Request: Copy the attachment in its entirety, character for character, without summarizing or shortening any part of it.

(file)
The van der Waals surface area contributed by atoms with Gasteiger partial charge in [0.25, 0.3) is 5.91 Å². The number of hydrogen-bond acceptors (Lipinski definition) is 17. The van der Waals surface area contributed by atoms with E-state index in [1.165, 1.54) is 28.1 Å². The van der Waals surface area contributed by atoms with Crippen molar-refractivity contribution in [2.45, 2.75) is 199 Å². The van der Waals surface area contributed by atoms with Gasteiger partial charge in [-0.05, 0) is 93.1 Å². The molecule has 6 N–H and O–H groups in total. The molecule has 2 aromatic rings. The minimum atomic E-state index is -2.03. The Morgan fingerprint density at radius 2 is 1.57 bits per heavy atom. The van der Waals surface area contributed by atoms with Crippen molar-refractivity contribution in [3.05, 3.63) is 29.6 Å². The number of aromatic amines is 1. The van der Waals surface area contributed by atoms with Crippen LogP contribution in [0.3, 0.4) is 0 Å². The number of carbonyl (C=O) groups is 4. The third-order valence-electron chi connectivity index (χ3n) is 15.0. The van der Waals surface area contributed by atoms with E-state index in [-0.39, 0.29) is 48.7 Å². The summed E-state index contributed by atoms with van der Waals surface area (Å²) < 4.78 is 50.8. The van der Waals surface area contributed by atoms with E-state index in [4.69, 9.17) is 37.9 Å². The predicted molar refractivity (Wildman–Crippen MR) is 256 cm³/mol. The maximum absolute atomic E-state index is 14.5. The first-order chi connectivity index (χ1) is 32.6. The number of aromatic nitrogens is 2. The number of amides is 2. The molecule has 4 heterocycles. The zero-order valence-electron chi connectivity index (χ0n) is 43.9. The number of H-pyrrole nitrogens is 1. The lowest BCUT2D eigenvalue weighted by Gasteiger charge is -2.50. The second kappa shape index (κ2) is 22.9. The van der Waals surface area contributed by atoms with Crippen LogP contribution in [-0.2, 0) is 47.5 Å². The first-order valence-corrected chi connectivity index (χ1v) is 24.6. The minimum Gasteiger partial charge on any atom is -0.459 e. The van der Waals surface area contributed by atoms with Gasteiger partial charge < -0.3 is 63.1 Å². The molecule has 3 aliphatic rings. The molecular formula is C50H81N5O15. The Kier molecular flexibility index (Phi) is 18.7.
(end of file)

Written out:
The van der Waals surface area contributed by atoms with Gasteiger partial charge in [0.25, 0.3) is 5.91 Å². The number of hydrogen-bond acceptors (Lipinski definition) is 17. The van der Waals surface area contributed by atoms with E-state index in [1.165, 1.54) is 28.1 Å². The van der Waals surface area contributed by atoms with Crippen molar-refractivity contribution in [2.45, 2.75) is 199 Å². The van der Waals surface area contributed by atoms with Gasteiger partial charge in [-0.05, 0) is 93.1 Å². The molecule has 6 N–H and O–H groups in total. The molecule has 2 aromatic rings. The minimum atomic E-state index is -2.03. The Morgan fingerprint density at radius 2 is 1.57 bits per heavy atom. The van der Waals surface area contributed by atoms with Crippen molar-refractivity contribution in [3.05, 3.63) is 29.6 Å². The number of aromatic amines is 1. The van der Waals surface area contributed by atoms with Crippen LogP contribution in [0.3, 0.4) is 0 Å². The number of carbonyl (C=O) groups is 4. The third-order valence-electron chi connectivity index (χ3n) is 15.0. The van der Waals surface area contributed by atoms with E-state index in [-0.39, 0.29) is 48.7 Å². The summed E-state index contributed by atoms with van der Waals surface area (Å²) < 4.78 is 50.8. The van der Waals surface area contributed by atoms with E-state index in [4.69, 9.17) is 37.9 Å². The predicted molar refractivity (Wildman–Crippen MR) is 256 cm³/mol. The maximum absolute atomic E-state index is 14.5. The first-order chi connectivity index (χ1) is 32.6. The number of aromatic nitrogens is 2. The number of amides is 2. The molecule has 4 heterocycles. The zero-order valence-electron chi connectivity index (χ0n) is 43.9. The number of H-pyrrole nitrogens is 1. The lowest BCUT2D eigenvalue weighted by Gasteiger charge is -2.50. The second kappa shape index (κ2) is 22.9. The van der Waals surface area contributed by atoms with Crippen LogP contribution in [-0.2, 0) is 47.5 Å². The first-order valence-corrected chi connectivity index (χ1v) is 24.6. The minimum Gasteiger partial charge on any atom is -0.459 e. The van der Waals surface area contributed by atoms with Gasteiger partial charge < -0.3 is 63.1 Å². The molecule has 3 aliphatic rings. The molecular formula is C50H81N5O15. The Kier molecular flexibility index (Phi) is 18.7.